Losing My Cool

I'm not a cool Dad, but that's ok, neither are you

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I bought this to celebrate my coolness - Photo by Chris Curry on Unsplash

Nobody told me it was mathematically impossible to both be a cool Dad and be perceived as one by your children. It’s Heisenberg’s Uncertainty Principle of Coolness. Quoting obscure physics Nobel laureates is a good start at losing cool status. I know you think it’s cool dear reader, but nobody cares if your wife or your friends or readers think you’re a cool Dad, it’s all about the children.

I’d settle for my son’s friends thinking I’m cool. How I long to eavesdrop and overhear, “You know, your Dad’s really cool” as I walk past my son’s door when his friend Ryan is visiting. I listen carefully, but they must whisper when they talk about me.

I’ve heard my son say, “Ryan’s Dad is really cool, he plays poker with us” and it’s a punch to the gut. I’ve played poker with my son. I won two weeks worth of his allowance. Of course I kept the money, I’m teaching life lessons here, not running a soup kitchen. I showed him how to play poker, how am I not as cool as Ryan’s Dad?

If I asked my son about this, he would of course say, “Yeah thanks for teaching me, but you can’t be cool, because you’re my Dad.”

“Yes, I know that *I* can’t be cool! But why is Ryan’s Dad cool?”

“It’s ok Dad, Ryan doesn’t tell his Dad he’s cool, that wouldn’t be cool.”

I could vaporize this whole charade by calling up Ryan’s Dad right now and saying, “Hey, you know what? Your son thinks you’re cool. He told my son.”

But what good is being cool if everyone is cool? I want to be the cool Dad. I want the trophy!

Last year at a kids hockey tournament (yes, I know I go to a lot of these), I was sure I’d nailed Cool Dad of the Year. I allowed my kid to take his Playstation to the team hotel, and as soon as the console was hooked up, they started a hockey tournament. I asked my son if it was ok for me to play, and he yelled out, “Hey guys, mind if my Dad plays?”

I could see the appraising looks. The stares at my muffin-top and the ketchup stain on my shirt from a lunch hot dog. The assessment that I was indeed a Dad and no threat. I was allowed to play. I proceeded to be undefeated in five straight games and won a trophy I had bought for myself and kept in my pocket in the hopes of this outcome.

Victorious, I broke into a grin and began a slow victory lap around the living room. I pulled the trophy from my pocket and held it above my head with both hands as the other Dads gazed on in sullen jealousy. As I composed a victory speech in my head, my 14 year old son, who is taller than me, plucked the trophy out of my hands and handed it to a pathetic loser, the runner-up.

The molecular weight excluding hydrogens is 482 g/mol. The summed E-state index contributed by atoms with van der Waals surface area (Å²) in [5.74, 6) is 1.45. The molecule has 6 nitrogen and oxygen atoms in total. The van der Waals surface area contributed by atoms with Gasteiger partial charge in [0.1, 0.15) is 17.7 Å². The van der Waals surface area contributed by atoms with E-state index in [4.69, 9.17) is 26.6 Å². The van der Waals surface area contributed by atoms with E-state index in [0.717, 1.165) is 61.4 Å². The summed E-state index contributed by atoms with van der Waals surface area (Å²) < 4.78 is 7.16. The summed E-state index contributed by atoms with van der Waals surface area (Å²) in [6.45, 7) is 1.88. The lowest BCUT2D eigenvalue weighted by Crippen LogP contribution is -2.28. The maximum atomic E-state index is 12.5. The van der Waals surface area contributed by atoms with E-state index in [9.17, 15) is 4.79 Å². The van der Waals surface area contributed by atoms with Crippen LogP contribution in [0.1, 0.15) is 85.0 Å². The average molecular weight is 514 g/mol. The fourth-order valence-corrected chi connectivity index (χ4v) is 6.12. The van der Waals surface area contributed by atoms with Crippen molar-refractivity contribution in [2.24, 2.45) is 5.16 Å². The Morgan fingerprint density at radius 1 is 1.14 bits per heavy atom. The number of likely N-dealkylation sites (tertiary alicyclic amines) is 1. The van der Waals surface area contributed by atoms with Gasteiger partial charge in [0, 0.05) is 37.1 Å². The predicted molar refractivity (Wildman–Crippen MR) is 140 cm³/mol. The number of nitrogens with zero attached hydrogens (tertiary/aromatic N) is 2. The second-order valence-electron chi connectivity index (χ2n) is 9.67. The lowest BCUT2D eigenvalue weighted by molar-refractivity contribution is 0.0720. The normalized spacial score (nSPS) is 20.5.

Apparently I wasn’t actually eligible to win the tournament, I was a pity-participant. I was then told by my son that I wasn’t allowed to play for the rest of the weekend. I get it, there’s only so much cool that you can accept from your own Dad.

Moms become uncool simply by becoming Moms. Sorry ladies, I don’t make the rules. Dads are actually pretty cool despite their Dadness, until the kids learn to speak, have their own friends, and develop standards. At that point though, being a Dad is like getting hit with a dork stick. There’s no such thing as a dork stick of course, but if you say made-up phrases like that to your kids, there’s a chance you’ll sound cool. Worth a shot, amirite?

The seeds of uncoolness started before having kids. Moving to the suburbs, shopping at Costco, becoming proud of your lawn, these are fun, too fun to be cool. Glaring out the window at the damn teenagers cutting across the lawn — also not cool. Now they’re my teenagers and I have no control whatsoever over whose lawns they trample. I should listen to my wife and move away from the window while I still have some dignity.

My perceived lack of coolness isn’t because of any ineptitude with high school vocabulary. I got Rizz, no cap, skull emoji, smh, idk. I know proper capitalization of acronyms is uncool. But I refuse to learn how to use Snap just because all the kids do it. That would look like I’m trying too hard.

I did make sure my 14 year old saw Snapchat on my iPhone screen one day, and every once in a while I toss out a “Hey, nice story today” to him, to keep him on his toes. I’m not sure what a story is, but when he rolls his eyes I know I’ve nailed the usage. I’m pretty sure that makes me cool, even if he’ll never admit it to me.

Wait a minute. Maybe his friends DO think I’m cool, and everybody else knows but me. But then why hasn’t Ryan’s Dad called me to let me know?

Selfish bastard.

  1. Inspiration for this post came from a post by Lily Hirsch about being an uncool Mom. Thanks Lily, I’d show your article to my wife, but she’d cry onto her patterned cardigan. She thinks I’m the uncool one.

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